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In several countries (e.g. Egypt and India) many venues (e.g. museums) have substantial discounts for "students". How carefully the student status is checked varies greatly, but at many places the guard insists on being shown a Student ID card with picture. Lacking that, the teenagers must pay as adults.

My three daughters are teenagers (ages 14, 15 and 17), two of them attend primary school (grundskolan) and one attend high school (gymnasiet). So, as of yet, none of them study at a university.

Can I get some Student ID card that will be accepted internationally?

I have not been able to find anything myself. Primary school is compulsory by law in Sweden, so strictly speaking it is redundant to require any student id for Swedish children of primary school age, but this argument is rarely accepted. Passports proving their age does not help.

ISIC requires attendance at a university.

Studentkortet is the closest I have found. It is an app that can be registered for high school students, but this has been refused on several occasions on the basis that it lacks a picture (the fact that it is an app probably did not help either).

I haven't found anything for primary school pupils.

(It is of course entirely possible that these guards are just running a racket where they profit by being overly zealous about this rule, but it would be much easier to argue with them if we had something resembling a real card)

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Klas Mellbourn is a new contributor to this site. Take care in asking for clarification, commenting, and answering. Check out our Code of Conduct.
  • Are you sure ISIC requires university? I have had an NUS card (UK equivalent) since sixth form (end of Secondary School). And their website says "The ISIC is only available to full time students, so you must be able to prove you are currently studying full time at school, college or university" isic.org/faq – skifans Jan 13 at 16:12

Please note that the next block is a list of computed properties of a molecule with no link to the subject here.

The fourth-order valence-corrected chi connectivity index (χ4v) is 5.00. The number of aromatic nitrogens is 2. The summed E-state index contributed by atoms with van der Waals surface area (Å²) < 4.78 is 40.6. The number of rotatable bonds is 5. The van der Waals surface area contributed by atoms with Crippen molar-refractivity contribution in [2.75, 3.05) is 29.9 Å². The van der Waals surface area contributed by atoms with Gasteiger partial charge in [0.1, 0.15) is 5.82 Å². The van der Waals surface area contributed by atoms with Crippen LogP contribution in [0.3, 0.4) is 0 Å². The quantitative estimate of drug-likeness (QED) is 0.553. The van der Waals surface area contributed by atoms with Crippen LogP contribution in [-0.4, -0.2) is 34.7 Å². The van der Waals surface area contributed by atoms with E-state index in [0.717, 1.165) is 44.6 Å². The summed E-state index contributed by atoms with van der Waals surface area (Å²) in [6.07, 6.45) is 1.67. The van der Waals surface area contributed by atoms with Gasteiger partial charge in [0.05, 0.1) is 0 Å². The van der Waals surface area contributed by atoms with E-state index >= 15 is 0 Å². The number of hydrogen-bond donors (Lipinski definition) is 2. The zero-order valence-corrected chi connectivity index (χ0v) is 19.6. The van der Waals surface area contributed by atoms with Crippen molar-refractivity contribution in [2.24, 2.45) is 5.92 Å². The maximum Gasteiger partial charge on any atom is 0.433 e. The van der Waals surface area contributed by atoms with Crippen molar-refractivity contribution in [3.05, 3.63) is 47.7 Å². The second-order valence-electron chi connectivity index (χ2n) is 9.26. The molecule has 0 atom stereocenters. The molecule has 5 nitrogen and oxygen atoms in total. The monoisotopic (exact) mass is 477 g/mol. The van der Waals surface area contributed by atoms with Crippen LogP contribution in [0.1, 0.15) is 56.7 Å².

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    @skifans The form at isic.se/bli-medlem-och-bestall-ditt-id/checkout-form only has university level schools to choose from, but apparently you can apply with other schools, so I'll try that. – Klas Mellbourn Jan 13 at 16:45
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    In some countries, it's common for high schools to issue their own ID cards, but apparently not in Sweden, so what about making your own card and laminating it? Every student ID looks significantly different anyway, so it's not as if a museum worker in India has any basis to object to it. And they are genuine students, so you're not trying to get any unauthorized discounts. – Zach Lipton Jan 13 at 21:25
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As @skifans pointed out, I was wrong to assume that ISIC require university attendance. The reason I thought so was that their online dropdown for schools only showed universities, but it is possible to type any name into that textbox, so I entered the primary school name there.

As proof of attendance, I submitted a screenshot from my daughter's profile page in SchoolSoft (a common online school admin tool in Sweden), and that was accepted.

It is no longer possible to get a physical ISIC card in Scandinavia. There is only a virtual card that can be shown using the ISIC app. I hope that will be accepted by future guards.

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Klas Mellbourn is a new contributor to this site. Take care in asking for clarification, commenting, and answering. Check out our Code of Conduct.
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    While the school is called 'primary' in Sweden, the schools for teenagers their age would be 'middle school', junior high, or secondary school in many other countries. – Willeke Jan 14 at 18:55

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